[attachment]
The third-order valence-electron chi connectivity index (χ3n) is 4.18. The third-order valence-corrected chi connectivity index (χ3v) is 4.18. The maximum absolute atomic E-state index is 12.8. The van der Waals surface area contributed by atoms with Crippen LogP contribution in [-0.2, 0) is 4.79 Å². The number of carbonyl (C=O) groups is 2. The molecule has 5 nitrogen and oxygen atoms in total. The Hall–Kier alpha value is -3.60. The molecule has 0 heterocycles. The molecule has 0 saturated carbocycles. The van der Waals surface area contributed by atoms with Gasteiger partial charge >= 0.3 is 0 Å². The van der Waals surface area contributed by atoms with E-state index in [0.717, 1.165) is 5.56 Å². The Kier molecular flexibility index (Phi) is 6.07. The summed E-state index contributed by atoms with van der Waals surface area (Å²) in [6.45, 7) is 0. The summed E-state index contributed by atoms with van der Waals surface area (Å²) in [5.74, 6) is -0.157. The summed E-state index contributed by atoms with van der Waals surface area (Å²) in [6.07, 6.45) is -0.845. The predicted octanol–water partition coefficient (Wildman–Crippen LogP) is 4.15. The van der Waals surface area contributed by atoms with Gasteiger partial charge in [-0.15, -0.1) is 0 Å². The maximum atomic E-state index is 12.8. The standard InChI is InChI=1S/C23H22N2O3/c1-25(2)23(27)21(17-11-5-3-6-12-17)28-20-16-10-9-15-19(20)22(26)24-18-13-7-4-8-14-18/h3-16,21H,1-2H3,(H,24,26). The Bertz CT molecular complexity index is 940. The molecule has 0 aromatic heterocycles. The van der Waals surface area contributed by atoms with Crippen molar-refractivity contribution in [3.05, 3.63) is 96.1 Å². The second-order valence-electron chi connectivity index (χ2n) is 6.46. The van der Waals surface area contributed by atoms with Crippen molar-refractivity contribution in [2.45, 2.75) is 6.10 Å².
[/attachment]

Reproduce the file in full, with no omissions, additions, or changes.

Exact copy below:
The third-order valence-electron chi connectivity index (χ3n) is 4.18. The third-order valence-corrected chi connectivity index (χ3v) is 4.18. The maximum absolute atomic E-state index is 12.8. The van der Waals surface area contributed by atoms with Crippen LogP contribution in [-0.2, 0) is 4.79 Å². The number of carbonyl (C=O) groups is 2. The molecule has 5 nitrogen and oxygen atoms in total. The Hall–Kier alpha value is -3.60. The molecule has 0 heterocycles. The molecule has 0 saturated carbocycles. The van der Waals surface area contributed by atoms with Gasteiger partial charge >= 0.3 is 0 Å². The van der Waals surface area contributed by atoms with E-state index in [0.717, 1.165) is 5.56 Å². The Kier molecular flexibility index (Phi) is 6.07. The summed E-state index contributed by atoms with van der Waals surface area (Å²) in [6.45, 7) is 0. The summed E-state index contributed by atoms with van der Waals surface area (Å²) in [5.74, 6) is -0.157. The summed E-state index contributed by atoms with van der Waals surface area (Å²) in [6.07, 6.45) is -0.845. The predicted octanol–water partition coefficient (Wildman–Crippen LogP) is 4.15. The van der Waals surface area contributed by atoms with Gasteiger partial charge in [-0.15, -0.1) is 0 Å². The maximum atomic E-state index is 12.8. The standard InChI is InChI=1S/C23H22N2O3/c1-25(2)23(27)21(17-11-5-3-6-12-17)28-20-16-10-9-15-19(20)22(26)24-18-13-7-4-8-14-18/h3-16,21H,1-2H3,(H,24,26). The Bertz CT molecular complexity index is 940. The molecule has 0 aromatic heterocycles. The van der Waals surface area contributed by atoms with Crippen molar-refractivity contribution in [3.05, 3.63) is 96.1 Å². The second-order valence-electron chi connectivity index (χ2n) is 6.46. The van der Waals surface area contributed by atoms with Crippen molar-refractivity contribution in [2.45, 2.75) is 6.10 Å².